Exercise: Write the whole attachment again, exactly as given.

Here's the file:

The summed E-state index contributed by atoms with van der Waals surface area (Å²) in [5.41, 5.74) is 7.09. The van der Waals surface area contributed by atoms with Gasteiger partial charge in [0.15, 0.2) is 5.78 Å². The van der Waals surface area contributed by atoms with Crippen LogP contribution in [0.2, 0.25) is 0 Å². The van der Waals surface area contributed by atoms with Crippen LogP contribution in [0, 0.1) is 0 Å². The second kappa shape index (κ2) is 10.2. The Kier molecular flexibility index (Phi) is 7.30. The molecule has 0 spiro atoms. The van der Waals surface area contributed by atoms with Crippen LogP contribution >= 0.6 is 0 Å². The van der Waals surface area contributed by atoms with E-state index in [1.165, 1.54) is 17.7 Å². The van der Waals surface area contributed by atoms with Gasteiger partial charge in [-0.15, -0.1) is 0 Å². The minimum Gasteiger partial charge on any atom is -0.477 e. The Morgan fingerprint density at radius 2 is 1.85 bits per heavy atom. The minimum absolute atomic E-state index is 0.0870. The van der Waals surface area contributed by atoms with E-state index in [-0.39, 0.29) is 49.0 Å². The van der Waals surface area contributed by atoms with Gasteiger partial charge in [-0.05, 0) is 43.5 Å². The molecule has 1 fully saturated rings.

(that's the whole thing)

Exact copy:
The summed E-state index contributed by atoms with van der Waals surface area (Å²) in [5.41, 5.74) is 7.09. The van der Waals surface area contributed by atoms with Gasteiger partial charge in [0.15, 0.2) is 5.78 Å². The van der Waals surface area contributed by atoms with Crippen LogP contribution in [0.2, 0.25) is 0 Å². The van der Waals surface area contributed by atoms with Crippen LogP contribution in [0, 0.1) is 0 Å². The second kappa shape index (κ2) is 10.2. The Kier molecular flexibility index (Phi) is 7.30. The molecule has 0 spiro atoms. The van der Waals surface area contributed by atoms with Crippen LogP contribution >= 0.6 is 0 Å². The van der Waals surface area contributed by atoms with E-state index in [1.165, 1.54) is 17.7 Å². The van der Waals surface area contributed by atoms with Gasteiger partial charge in [-0.15, -0.1) is 0 Å². The minimum Gasteiger partial charge on any atom is -0.477 e. The Morgan fingerprint density at radius 2 is 1.85 bits per heavy atom. The minimum absolute atomic E-state index is 0.0870. The van der Waals surface area contributed by atoms with E-state index in [-0.39, 0.29) is 49.0 Å². The van der Waals surface area contributed by atoms with Gasteiger partial charge in [-0.05, 0) is 43.5 Å². The molecule has 1 fully saturated rings.